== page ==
MONTGOMERY — A dozen renovations of historic structures in Alabama received $20 million in tax credits this year.
None of them are located north of Birmingham.
To make sure developers and private property owners are aware of the Historical Rehabilitation Tax Credit created by lawmakers in 2013, a seminar is scheduled from 10 a.m. to noon June 15 at the Alabama Center for the Arts in Decatur.
“This tax credit is available, and people need to know about it,” said Sen. Arthur Orr, R-Decatur.
It is a 25 percent refundable tax credit for private homeowners and commercial property owners who substantially rehabilitate historic properties on or eligible for the National Registry of Historic Places, and are at least 60 years old.
The credit is capped at $5 million for commercial properties and $50,000 for homes, according to information from the Alabama Historical Commission.
Qualifying expenses on renovation projects include the repair of exterior materials, structural systems, interior finishes such as floors, walls and ceilings, and upgrades to heating, cooling, electrical and plumbing systems.
This year, there are 14 projects on a waiting list. Only one of them — a private residence in Huntsville — is in north Alabama.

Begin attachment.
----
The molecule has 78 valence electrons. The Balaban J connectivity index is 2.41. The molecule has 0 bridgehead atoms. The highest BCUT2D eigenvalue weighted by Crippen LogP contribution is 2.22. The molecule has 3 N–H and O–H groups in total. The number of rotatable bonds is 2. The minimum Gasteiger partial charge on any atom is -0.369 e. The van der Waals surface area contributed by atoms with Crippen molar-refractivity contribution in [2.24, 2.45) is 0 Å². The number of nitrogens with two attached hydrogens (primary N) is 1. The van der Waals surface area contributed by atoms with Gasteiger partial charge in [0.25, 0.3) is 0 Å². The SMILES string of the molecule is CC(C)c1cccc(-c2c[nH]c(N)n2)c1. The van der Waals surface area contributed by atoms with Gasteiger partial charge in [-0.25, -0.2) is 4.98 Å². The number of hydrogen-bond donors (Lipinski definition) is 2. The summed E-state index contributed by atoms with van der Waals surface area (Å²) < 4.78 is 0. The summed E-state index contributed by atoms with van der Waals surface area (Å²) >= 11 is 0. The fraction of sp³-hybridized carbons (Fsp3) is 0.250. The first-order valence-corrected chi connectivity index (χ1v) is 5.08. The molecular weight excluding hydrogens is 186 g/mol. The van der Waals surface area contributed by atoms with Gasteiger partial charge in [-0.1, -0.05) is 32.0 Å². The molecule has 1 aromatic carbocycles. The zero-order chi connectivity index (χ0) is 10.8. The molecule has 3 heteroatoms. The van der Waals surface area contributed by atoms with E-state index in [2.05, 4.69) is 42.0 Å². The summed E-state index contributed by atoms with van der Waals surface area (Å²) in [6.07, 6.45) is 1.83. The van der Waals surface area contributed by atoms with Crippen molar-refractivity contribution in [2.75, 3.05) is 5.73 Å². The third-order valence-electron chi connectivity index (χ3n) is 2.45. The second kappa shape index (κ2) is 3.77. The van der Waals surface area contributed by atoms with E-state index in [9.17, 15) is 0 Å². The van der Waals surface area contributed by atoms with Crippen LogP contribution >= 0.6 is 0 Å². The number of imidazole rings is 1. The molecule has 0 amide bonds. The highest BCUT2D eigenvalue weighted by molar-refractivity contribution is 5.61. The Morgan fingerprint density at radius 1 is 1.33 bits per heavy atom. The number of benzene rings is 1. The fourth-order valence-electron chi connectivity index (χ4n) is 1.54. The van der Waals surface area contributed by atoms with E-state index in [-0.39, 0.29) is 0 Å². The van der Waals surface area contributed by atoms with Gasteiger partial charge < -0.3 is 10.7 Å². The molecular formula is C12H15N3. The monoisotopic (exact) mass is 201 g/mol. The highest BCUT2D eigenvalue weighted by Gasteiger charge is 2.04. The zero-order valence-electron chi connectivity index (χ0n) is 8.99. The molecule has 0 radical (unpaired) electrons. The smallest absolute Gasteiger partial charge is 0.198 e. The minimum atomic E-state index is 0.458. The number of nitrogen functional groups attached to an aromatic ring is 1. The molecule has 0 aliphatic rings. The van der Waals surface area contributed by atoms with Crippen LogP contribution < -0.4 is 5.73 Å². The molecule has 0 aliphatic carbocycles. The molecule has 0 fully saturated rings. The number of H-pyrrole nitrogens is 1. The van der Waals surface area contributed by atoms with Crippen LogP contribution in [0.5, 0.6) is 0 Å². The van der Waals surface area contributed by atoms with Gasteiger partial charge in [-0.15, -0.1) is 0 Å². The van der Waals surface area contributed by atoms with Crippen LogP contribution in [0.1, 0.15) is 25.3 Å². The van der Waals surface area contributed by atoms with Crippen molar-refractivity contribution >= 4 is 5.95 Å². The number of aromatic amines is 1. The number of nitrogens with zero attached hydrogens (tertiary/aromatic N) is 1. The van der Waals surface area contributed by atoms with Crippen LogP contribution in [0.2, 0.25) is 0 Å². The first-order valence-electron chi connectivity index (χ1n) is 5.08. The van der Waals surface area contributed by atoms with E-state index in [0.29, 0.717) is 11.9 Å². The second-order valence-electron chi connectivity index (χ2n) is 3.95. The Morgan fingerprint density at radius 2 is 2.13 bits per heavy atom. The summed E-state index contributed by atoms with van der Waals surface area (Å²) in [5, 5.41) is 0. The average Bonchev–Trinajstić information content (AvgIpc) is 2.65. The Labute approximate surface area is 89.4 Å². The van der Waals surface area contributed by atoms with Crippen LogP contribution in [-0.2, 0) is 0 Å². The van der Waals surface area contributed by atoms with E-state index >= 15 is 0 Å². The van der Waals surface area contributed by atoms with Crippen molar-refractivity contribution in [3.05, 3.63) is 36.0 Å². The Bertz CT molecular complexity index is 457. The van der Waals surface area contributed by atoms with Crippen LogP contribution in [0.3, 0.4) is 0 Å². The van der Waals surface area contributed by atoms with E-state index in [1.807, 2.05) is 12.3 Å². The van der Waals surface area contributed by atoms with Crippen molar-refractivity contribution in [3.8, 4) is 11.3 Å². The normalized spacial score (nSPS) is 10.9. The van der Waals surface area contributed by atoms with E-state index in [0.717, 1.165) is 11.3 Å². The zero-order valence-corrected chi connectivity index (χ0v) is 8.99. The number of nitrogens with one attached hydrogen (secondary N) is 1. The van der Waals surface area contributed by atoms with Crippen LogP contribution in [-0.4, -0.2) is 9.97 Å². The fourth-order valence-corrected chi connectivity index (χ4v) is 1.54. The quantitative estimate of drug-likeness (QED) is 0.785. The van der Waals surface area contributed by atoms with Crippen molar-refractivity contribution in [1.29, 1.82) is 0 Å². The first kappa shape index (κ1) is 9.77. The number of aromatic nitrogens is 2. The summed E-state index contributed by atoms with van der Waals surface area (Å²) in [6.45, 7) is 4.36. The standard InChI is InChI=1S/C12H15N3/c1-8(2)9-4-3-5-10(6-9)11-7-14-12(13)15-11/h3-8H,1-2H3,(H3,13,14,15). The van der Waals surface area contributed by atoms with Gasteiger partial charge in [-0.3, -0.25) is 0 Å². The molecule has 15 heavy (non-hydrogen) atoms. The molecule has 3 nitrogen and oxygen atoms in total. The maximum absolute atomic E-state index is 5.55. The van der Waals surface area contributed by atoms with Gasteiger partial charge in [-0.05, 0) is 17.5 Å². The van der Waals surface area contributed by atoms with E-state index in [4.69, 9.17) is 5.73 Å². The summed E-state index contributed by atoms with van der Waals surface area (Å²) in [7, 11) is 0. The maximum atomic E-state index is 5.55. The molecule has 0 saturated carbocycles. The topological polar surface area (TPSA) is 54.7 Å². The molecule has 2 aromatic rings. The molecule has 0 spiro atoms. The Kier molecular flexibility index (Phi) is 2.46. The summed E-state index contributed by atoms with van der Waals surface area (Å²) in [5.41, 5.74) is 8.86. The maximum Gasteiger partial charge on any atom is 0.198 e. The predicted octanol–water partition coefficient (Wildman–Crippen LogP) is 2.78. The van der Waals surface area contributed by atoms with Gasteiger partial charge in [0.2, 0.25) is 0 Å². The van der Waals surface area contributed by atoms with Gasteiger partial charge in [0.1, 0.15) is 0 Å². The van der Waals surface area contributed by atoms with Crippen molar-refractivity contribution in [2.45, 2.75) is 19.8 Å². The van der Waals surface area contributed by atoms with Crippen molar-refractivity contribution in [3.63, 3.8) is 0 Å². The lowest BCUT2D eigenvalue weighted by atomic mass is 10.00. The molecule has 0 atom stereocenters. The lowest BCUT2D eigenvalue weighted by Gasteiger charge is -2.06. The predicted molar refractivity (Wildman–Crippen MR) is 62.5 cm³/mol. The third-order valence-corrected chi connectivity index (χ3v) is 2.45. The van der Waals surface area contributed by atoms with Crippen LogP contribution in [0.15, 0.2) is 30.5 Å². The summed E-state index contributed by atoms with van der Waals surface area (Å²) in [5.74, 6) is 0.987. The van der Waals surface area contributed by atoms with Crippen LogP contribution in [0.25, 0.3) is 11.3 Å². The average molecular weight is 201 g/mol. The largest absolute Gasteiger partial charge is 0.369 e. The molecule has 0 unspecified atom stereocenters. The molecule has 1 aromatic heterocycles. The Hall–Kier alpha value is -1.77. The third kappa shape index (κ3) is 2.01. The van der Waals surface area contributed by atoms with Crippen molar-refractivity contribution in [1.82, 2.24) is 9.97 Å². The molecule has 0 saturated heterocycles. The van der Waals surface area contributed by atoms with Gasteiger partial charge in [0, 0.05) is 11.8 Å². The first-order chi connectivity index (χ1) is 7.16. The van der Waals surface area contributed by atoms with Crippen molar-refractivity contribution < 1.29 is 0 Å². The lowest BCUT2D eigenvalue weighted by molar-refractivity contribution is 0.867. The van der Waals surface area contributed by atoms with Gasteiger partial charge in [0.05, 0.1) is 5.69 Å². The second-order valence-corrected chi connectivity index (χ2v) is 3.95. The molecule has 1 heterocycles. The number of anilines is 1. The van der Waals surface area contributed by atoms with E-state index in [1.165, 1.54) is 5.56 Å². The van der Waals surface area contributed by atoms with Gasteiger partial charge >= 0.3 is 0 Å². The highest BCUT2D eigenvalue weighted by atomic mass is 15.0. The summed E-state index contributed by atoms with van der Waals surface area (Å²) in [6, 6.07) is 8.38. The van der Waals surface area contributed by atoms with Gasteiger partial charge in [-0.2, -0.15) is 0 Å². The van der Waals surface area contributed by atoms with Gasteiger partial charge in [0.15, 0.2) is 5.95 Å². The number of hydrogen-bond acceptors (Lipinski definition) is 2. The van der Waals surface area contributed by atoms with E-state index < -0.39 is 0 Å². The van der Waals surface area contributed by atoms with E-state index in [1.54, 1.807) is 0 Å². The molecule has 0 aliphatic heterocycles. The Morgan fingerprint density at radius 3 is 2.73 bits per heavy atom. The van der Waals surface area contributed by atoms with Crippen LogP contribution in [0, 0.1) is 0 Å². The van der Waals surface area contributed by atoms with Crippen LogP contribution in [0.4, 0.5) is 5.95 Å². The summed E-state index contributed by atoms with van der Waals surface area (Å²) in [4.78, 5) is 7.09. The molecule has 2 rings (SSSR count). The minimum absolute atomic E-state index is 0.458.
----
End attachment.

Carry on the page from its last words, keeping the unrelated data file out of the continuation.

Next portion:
The tax credit was reauthorized by lawmakers in 2017, and Orr amended the legislation so that at least 40 percent of them each year are dedicated to projects in smaller communities.
“What was happening in the first round, the big communities were getting all of the money,” Orr said last week. Selma, Prattville and Dothan are some of the smaller cities on this year’s list.
Up to $4.7 million saved
The recent reorganization of the Alabama State Department of Education that eliminated 39 positions will save up to $4.7 million a year, Deputy State Superintendent Andy Craig said Friday.
That figure wasn’t available Thursday when interim State Superintendent Ed Richardson updated the State Board of Education on changes within the department.
There are now 437 employees in the department. Some of the 39 eliminated positions were vacant.
Prior to the reorganization, the department had 43 at-will employees whose employment fell outside the state’s normal salary structure. Some were earning about $35,000 more than they should have been, Richardson said. There are now 10 at-will employees, and some have had their salaries reduced.